42 is the answer

Douglas Adams’The Hitchiker’s Guide to the Galaxy garners a fair slice of modern pop cult references, and perhaps its most famous ‘bit’ is the answer to the ultimate question of the universe, the meaning of life and everything, 42.

In the book a supercomputer called Deep Thought calculates this answer over a period of 7.5 million years. The simplicity of the answer certainly puzzled me and I’d imagine has caused more than a few head scratches over the years.

If we investigate a little we might find 42 is quite a cool number. Not for any human reason, spiritual or religious, it doesn’t carry particular mathematical significance; however we find it appears in the tapestry of nature. In fact it appears to be the rivet that literally holds everything together.

Two forces dominate the universe at the macro and micro scale, namely gravity and the electric force. Together these forces form stars, stop you from dissolving through your chair and are responsible for pretty much everything we see before us. What’s interesting is that gravity and electricity are both very similar in the fact they are inverse square forces, that is, fields, which exist around particles. Electric fields exist around all matter that possesses charge, gravity around all matter that has mass. So particles can have both or one, but never neither so far as we can tell. So the universe is a massive web of melding gravitational and electric fields, which are influencing you, but also being produced by you. These fields also stretch out right to the edge of the universe, from every particle.

Now take the elementary unit of charge nature has given us, the electron. This is a fundamental particle, you cannot ‘chop it up’, it’s a key building block of nature. Now we can understand the relationship of gravity to electricity (in force terms) by comparing the strength of its gravitational and electric fields. The relative strength of these is fixed in the electron, which is one of the commandments of the universe engraved so to speak, in its properties.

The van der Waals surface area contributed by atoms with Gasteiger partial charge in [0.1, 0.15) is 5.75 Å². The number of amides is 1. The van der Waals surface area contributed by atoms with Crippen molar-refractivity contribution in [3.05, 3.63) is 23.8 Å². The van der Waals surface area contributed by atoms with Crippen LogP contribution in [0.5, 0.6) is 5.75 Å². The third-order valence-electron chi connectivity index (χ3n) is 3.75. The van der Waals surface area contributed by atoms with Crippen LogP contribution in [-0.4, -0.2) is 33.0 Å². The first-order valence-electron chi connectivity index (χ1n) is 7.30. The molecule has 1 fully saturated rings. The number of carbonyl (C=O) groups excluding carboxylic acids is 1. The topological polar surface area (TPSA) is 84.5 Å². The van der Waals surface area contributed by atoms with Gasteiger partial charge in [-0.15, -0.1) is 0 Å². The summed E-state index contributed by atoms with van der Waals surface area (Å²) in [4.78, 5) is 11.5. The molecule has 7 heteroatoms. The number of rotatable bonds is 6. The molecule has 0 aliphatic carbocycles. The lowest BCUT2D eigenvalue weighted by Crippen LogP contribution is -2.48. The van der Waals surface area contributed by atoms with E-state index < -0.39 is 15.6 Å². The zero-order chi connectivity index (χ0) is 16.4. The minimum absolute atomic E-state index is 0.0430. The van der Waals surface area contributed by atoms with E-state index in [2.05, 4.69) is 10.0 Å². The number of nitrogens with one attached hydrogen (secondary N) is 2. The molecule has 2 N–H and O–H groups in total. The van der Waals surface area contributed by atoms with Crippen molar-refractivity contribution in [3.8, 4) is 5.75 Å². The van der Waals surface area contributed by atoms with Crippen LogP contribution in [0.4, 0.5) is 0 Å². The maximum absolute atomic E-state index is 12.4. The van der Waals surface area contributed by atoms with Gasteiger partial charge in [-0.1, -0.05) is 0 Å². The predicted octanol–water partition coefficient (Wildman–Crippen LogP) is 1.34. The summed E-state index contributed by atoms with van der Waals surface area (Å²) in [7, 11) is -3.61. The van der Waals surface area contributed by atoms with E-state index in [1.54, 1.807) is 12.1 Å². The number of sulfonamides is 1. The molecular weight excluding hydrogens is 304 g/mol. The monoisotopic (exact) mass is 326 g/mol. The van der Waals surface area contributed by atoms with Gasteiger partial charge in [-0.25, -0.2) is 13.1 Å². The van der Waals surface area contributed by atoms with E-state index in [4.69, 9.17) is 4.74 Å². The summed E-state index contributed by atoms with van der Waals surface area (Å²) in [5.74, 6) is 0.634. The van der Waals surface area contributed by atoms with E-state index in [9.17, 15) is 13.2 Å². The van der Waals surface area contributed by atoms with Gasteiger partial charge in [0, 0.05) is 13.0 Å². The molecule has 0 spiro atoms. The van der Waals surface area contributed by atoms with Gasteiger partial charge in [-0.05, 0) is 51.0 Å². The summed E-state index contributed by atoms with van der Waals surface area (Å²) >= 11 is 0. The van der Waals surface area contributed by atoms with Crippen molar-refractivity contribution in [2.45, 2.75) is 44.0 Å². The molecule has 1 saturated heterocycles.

We find that funnily enough the ratio is about:

4.2 × 1042

A naïve observer may assume this to be an arbitrary number. It essentially says the electric force is billions upon trillions of times stronger than the gravitational force, and this ratio is fixed into the fabric of the universe. Unchanging since the big bang, so it seems.

Electrons, there’s about a billion, billion, billion of them in your body. The properties of these particles determine the fate of all matter.

The ratio underpins the behaviour of our universe in its entirety. A strong electric force stops the earth from collapsing into a black hole, prevents you from sinking into your chair, gives water its lifegiving properties (hydrogen bonds), allows ionic processes in the body to power chemical reactions which drive life, bonds the strands of DNA, and so on. For all these phenomona the electric force must easily overcome intertia.